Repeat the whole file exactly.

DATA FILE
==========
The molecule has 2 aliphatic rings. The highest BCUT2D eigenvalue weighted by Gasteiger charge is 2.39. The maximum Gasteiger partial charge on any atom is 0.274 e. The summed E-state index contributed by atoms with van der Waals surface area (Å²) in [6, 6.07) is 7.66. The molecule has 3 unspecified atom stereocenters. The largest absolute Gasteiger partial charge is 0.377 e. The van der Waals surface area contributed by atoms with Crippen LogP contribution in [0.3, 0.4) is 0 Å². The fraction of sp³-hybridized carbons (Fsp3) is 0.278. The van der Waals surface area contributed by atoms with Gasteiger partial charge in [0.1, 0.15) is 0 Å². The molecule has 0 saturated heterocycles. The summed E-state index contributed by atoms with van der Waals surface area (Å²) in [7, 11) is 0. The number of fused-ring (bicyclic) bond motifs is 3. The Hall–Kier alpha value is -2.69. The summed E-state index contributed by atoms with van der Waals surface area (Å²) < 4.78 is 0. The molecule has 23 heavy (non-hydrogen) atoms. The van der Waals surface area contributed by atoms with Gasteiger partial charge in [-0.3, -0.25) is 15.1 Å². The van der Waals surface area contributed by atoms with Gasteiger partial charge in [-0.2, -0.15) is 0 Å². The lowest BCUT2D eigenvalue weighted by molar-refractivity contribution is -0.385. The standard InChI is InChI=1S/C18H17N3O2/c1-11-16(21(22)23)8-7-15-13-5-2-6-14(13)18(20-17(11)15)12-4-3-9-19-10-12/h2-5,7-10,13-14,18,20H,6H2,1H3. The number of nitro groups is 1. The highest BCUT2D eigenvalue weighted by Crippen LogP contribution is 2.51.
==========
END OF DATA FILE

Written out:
The molecule has 2 aliphatic rings. The highest BCUT2D eigenvalue weighted by Gasteiger charge is 2.39. The maximum Gasteiger partial charge on any atom is 0.274 e. The summed E-state index contributed by atoms with van der Waals surface area (Å²) in [6, 6.07) is 7.66. The molecule has 3 unspecified atom stereocenters. The largest absolute Gasteiger partial charge is 0.377 e. The van der Waals surface area contributed by atoms with Crippen LogP contribution in [0.3, 0.4) is 0 Å². The fraction of sp³-hybridized carbons (Fsp3) is 0.278. The van der Waals surface area contributed by atoms with Gasteiger partial charge in [0.1, 0.15) is 0 Å². The molecule has 0 saturated heterocycles. The summed E-state index contributed by atoms with van der Waals surface area (Å²) in [7, 11) is 0. The number of fused-ring (bicyclic) bond motifs is 3. The Hall–Kier alpha value is -2.69. The summed E-state index contributed by atoms with van der Waals surface area (Å²) < 4.78 is 0. The molecule has 23 heavy (non-hydrogen) atoms. The van der Waals surface area contributed by atoms with Gasteiger partial charge in [-0.3, -0.25) is 15.1 Å². The van der Waals surface area contributed by atoms with Gasteiger partial charge in [-0.2, -0.15) is 0 Å². The lowest BCUT2D eigenvalue weighted by molar-refractivity contribution is -0.385. The standard InChI is InChI=1S/C18H17N3O2/c1-11-16(21(22)23)8-7-15-13-5-2-6-14(13)18(20-17(11)15)12-4-3-9-19-10-12/h2-5,7-10,13-14,18,20H,6H2,1H3. The number of nitro groups is 1. The highest BCUT2D eigenvalue weighted by Crippen LogP contribution is 2.51.